Infinite Jest

Infinite Jest

by

David Foster Wallace

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Infinite Jest: Chapter 32 Summary & Analysis

Summary
Analysis
Late October Year of the Depend Adult Undergarment. The show before Madame Psychosis’s on WYYY is called “Those Were the Legends That Formerly Were,” and features students reading in “silly cartoon voices.” WYYY’s engineer is an asthmatic graduate student on work study; the only paid host on the station is Madame Psychosis, who sits behind a screen so no one can see her and smokes. Her show has a fairly small but very reliable listener base. On it, she discusses a wide range of topics, though film is one of the most consistent. Once, she read out instructions for making U-235 (used in nuclear weapons), which—although this was not particularly complex or secret information—got her in a lot of trouble with the M.I.T. administration.
The opening of this chapter explores a different side of fame and success: cult fame, the kind of appreciation that comes from a small group of people who love something even more because it is not widely appreciated. Madame Psychosis’s scientific abilities and interest in film bring to mind another character: James, who had a PhD in “optical physics” as well as being an avant-garde filmmaker.
Themes
Talent, Precociousness, and Fame Theme Icon
Addiction, Mental Illness, and Suicide Theme Icon
Entertainment Theme Icon
Institutional Control vs. Rebellion Theme Icon
Avril Incandenza quit her studies at M.I.T. to focus full-time on designing E.T.A.’s curriculum. E.T.A. is one of the few sports academies in North America with a rigorous academic program. There is a six-term Entertainment Requirement on the basis that students who are going to become professional athletes should also know how to be entertainers. Despite the fact that WYYY emits a high-pitched sound while Mario listens to it in the dining room, Avril doesn’t stop him. Mario would love to talk to Madame Psychosis, but would also be too scared to do it.
This passage’s discussion of the link between sport and entertainment is significant. Of course, there are many levels on which sport is a form of entertainment—it would be reasonable to argue that this is sport’s primary purpose in the public sphere. On the other hand, the book often presents tennis as having a deeper meaning than “just” entertainment, suggesting that tennis is more like a philosophy or way of life.
Themes
Talent, Precociousness, and Fame Theme Icon
Addiction, Mental Illness, and Suicide Theme Icon
Entertainment Theme Icon
Institutional Control vs. Rebellion Theme Icon
Madame Psychosis has a somewhat negative worldview, and for a while only discussed depressing books on her show. Avril retains the Canadian habit of eating supper very late, just before bed, and twice a week Hal is allowed to eat with her (as well as Uncle Charles and Mario). For dessert, she serves “high-protein-gelatin squares” which are like “Jell-O on steroids.” The dinner always ends in the same way, with Hal and his mother exchanging the exact same words before Hal leaves at around 1 am.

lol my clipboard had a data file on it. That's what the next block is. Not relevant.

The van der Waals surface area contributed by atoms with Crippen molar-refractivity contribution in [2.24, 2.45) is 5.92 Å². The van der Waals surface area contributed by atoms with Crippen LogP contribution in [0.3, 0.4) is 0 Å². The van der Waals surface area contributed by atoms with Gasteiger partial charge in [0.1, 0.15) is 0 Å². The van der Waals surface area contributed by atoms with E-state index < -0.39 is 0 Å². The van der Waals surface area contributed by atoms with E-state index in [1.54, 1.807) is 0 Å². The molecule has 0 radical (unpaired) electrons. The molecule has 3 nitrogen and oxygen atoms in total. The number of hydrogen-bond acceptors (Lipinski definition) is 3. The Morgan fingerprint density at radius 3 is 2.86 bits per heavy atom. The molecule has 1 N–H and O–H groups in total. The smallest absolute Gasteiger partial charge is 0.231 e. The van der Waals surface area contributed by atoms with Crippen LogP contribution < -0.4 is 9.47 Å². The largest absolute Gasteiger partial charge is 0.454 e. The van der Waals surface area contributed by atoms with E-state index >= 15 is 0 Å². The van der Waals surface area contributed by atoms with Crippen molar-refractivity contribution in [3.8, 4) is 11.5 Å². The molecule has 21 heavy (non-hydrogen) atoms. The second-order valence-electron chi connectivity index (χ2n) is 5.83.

On the surface, Hal’s relationship with Avril seems to be close. He is certainly able to communicate with her better than he could with James, whose very presence made him choke. At the same time, is robotically exchanging the exact same set of words with Avril much better?
Themes
Addiction, Mental Illness, and Suicide Theme Icon
Entertainment Theme Icon
Institutional Control vs. Rebellion Theme Icon
Ennet House is one of several satellite units that sit on the grounds of Enfield Marine Public Health Hospital. The other units include a methadone clinic. A methedrine addict in Ennet House laughs at the sight of the people who have been refused methadone that day and told to come back tomorrow. Her laugh is so violent that she drops the binoculars she was holding onto the beloved Corvette of Calvin Thrust, a sober retired porn actor, making a dent in the car.
Once again, silly, light-hearted comedy is mixed with dark themes. The porn actor Calvin Thrust and his Corvette are clearly ridiculous, but the cruelty of the unnamed resident who laughs is disturbing. Being unable to get methadone could easily cause the addicts waiting to relapse.
Themes
Talent, Precociousness, and Fame Theme Icon
Addiction, Mental Illness, and Suicide Theme Icon
Entertainment Theme Icon
Institutional Control vs. Rebellion Theme Icon
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Another unit houses veterans with Alzheimer’s, and another is nicknamed “The Shed.” (An endnote explains that this is because residents are “stored” rather than “housed” there, and that residents are united by the fact that they are “debilitatingly phobic”—essentially paralyzed by fear.) The final unit, Unit #7, is boarded up and known as the place where Ennet House residents go to secretly relapse. For this reason, any Ennet House resident who enters Unit #7 is immediately discharged. Some Ennet House residents have custodial or kitchen jobs at E.T.A., which sits on a flattened hilltop right behind Unit #7.
The area surrounding Ennet House is essentially a sea of institutions, all of which serve slightly different functions, yet which are united by the fact that they each have a specific reputation and purpose. The residents of (or visitors to) each institution are imagined to behave in a certain way by being there, such as the people paralyzed by phobia in The Shed. In this sense, each individual’s identity becomes collapsed into the identity of the institution.
Themes
Addiction, Mental Illness, and Suicide Theme Icon
Institutional Control vs. Rebellion Theme Icon